You are in: Home > Real Estate Law

Investment hypothesis

15th September 2010
By Patrick O Connor in Real Estate Law
RSS Legal RSS    Views: N/A

Investors usually have a basic premise for making a particular investment. O’Connor and Associates terms this concept the “investment hypothesis”. Evaluating the accuracy of the investment hypothesis early in the acquisition process allows the investor to increase their returns and reduce due diligence expenses.

Following are examples of typical investment hypotheses:

This property will yield an unleveraged 7% return based on its current revenues and expenses.

There is an existing tenant with a below-market rent for half the space in this office building. By either increasing their rent to market or replacing them with a tenant at a market rate rent when their lease expires in three years, this building will generate an 11% yield on total costs.

An existing apartment complex is 60% occupied and has substantial deferred maintenance. The investor believes by spending $6,000 per unit to cure deferred maintenance he can increase rents to $.70 per square foot and generate a 10% yield on total costs.

In many cases, the investment hypothesis is correct. However, in cases where the investment hypothesis is not correct, the investor can expend substantial time and due diligence costs before concluding the investment will not succeed. Alternatively, the investor could proceed with the investment and not realize until after capital expenditures have been completed that the investment hypothesis is not correct. In either case, the investor benefits from realizing as quickly as possible that the investment hypothesis is not correct.

Following are the benefits of obtaining an expedited analysis of the accuracy of an investment hypothesis:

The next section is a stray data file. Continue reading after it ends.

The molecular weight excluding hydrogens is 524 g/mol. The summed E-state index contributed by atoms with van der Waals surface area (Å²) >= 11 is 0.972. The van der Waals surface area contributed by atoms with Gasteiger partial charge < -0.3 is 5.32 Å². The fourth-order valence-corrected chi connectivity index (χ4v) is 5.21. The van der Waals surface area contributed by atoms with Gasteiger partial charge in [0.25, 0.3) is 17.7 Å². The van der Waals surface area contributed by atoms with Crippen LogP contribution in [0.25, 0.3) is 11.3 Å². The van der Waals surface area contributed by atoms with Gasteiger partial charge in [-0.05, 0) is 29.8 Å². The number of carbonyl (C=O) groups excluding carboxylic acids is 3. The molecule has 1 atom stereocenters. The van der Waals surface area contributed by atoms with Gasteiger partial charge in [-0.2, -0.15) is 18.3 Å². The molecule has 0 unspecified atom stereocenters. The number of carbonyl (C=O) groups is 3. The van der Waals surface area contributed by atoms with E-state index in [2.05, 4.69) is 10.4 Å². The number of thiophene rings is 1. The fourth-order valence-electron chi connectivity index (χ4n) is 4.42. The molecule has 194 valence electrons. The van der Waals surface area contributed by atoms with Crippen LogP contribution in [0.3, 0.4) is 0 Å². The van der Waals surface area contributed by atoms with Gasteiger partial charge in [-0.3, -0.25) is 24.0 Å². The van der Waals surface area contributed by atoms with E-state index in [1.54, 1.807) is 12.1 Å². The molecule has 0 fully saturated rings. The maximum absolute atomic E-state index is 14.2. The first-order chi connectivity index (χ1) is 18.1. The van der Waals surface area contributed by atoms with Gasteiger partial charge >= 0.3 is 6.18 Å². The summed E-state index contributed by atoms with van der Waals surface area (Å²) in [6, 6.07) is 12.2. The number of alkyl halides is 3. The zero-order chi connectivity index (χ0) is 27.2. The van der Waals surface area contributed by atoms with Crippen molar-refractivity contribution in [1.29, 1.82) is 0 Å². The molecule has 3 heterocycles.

Achieve better investment results by considering more investment options and finalizing only transactions which best fit your criteria.

Decline to proceed more quickly for transactions which do not fit your criteria. Both sellers and brokers appreciate a fast decline if the transaction is not going to close. Investment hypothesis costs are reduced, including legal fees for the contract, third-party reports, other due diligence costs and legal fees for loan documents.

Principle is not required to spend time or travel to the property to complete the initial review.

Cost of initial review is modest compared to cost of complete due diligence.

An expedited review of your investment hypothesis can typically be completed in seven to 10 days. The engagement will be handled by one of our senior real estate professionals who typically has at least 10 years of real estate experience. The review will include an on-site visit and the appropriate research, due diligence and analysis of the investment hypothesis to determine whether it is probable your investment hypothesis is correct. This service is available throughout the United States. O’Connor and Associates typically completes engagements in 30 to 40 states each year.

Fees are based upon the time required and travel costs. In most cases, a review of an investment hypothesis can be completed with two days of effort, assuming modest scope of work for the reporting process. Results can be reported in any format from an oral report to a detailed full narrative report with all underlying data.

The appraisal division of O’Connor & Associates is a national provider of commercial real estate appraisal services including partial interest valuation, financial modeling, cost segregation studies, due diligence, insurance valuations, feasibility studies, gift tax valuations, highest and best use analyses, casualty loss valuations and HUD map market studies.
This article is free for republishing
Bookmark and Share

Ask a Question about this Article

powered by Yedda